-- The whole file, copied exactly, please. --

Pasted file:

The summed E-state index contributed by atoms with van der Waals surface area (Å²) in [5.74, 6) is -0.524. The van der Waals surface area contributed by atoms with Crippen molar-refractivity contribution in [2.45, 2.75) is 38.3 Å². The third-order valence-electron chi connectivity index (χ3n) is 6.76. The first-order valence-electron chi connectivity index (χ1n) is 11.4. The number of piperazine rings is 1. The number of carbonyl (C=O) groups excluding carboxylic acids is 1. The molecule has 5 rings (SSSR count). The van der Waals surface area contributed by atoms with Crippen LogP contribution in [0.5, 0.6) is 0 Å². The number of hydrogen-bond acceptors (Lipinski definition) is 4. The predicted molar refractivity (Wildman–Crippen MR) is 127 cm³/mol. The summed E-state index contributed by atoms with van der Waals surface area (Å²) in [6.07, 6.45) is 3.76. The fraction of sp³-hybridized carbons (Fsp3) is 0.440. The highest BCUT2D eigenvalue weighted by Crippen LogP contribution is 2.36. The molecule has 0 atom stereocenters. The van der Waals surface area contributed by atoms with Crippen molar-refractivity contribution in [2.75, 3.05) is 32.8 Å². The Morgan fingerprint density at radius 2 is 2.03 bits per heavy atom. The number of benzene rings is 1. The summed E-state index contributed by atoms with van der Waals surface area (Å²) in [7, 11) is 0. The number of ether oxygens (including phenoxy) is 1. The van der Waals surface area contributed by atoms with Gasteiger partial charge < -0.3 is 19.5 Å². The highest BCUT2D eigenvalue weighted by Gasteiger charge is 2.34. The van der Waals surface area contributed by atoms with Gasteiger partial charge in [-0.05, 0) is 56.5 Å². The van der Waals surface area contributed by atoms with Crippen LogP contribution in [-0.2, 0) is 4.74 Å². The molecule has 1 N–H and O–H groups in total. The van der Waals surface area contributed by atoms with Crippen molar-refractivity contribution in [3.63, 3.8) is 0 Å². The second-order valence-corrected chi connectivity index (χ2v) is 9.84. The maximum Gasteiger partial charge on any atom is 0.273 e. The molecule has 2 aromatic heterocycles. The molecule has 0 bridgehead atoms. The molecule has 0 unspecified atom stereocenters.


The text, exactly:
The summed E-state index contributed by atoms with van der Waals surface area (Å²) in [5.74, 6) is -0.524. The van der Waals surface area contributed by atoms with Crippen molar-refractivity contribution in [2.45, 2.75) is 38.3 Å². The third-order valence-electron chi connectivity index (χ3n) is 6.76. The first-order valence-electron chi connectivity index (χ1n) is 11.4. The number of piperazine rings is 1. The number of carbonyl (C=O) groups excluding carboxylic acids is 1. The molecule has 5 rings (SSSR count). The van der Waals surface area contributed by atoms with Crippen LogP contribution in [0.5, 0.6) is 0 Å². The number of hydrogen-bond acceptors (Lipinski definition) is 4. The predicted molar refractivity (Wildman–Crippen MR) is 127 cm³/mol. The summed E-state index contributed by atoms with van der Waals surface area (Å²) in [6.07, 6.45) is 3.76. The fraction of sp³-hybridized carbons (Fsp3) is 0.440. The highest BCUT2D eigenvalue weighted by Crippen LogP contribution is 2.36. The molecule has 0 atom stereocenters. The van der Waals surface area contributed by atoms with Crippen molar-refractivity contribution in [2.75, 3.05) is 32.8 Å². The Morgan fingerprint density at radius 2 is 2.03 bits per heavy atom. The number of benzene rings is 1. The summed E-state index contributed by atoms with van der Waals surface area (Å²) in [7, 11) is 0. The number of ether oxygens (including phenoxy) is 1. The van der Waals surface area contributed by atoms with Gasteiger partial charge < -0.3 is 19.5 Å². The highest BCUT2D eigenvalue weighted by Gasteiger charge is 2.34. The van der Waals surface area contributed by atoms with Gasteiger partial charge in [-0.05, 0) is 56.5 Å². The van der Waals surface area contributed by atoms with Crippen LogP contribution in [-0.2, 0) is 4.74 Å². The molecule has 1 N–H and O–H groups in total. The van der Waals surface area contributed by atoms with Crippen molar-refractivity contribution in [3.63, 3.8) is 0 Å². The second-order valence-corrected chi connectivity index (χ2v) is 9.84. The maximum Gasteiger partial charge on any atom is 0.273 e. The molecule has 2 aromatic heterocycles. The molecule has 0 bridgehead atoms. The molecule has 0 unspecified atom stereocenters.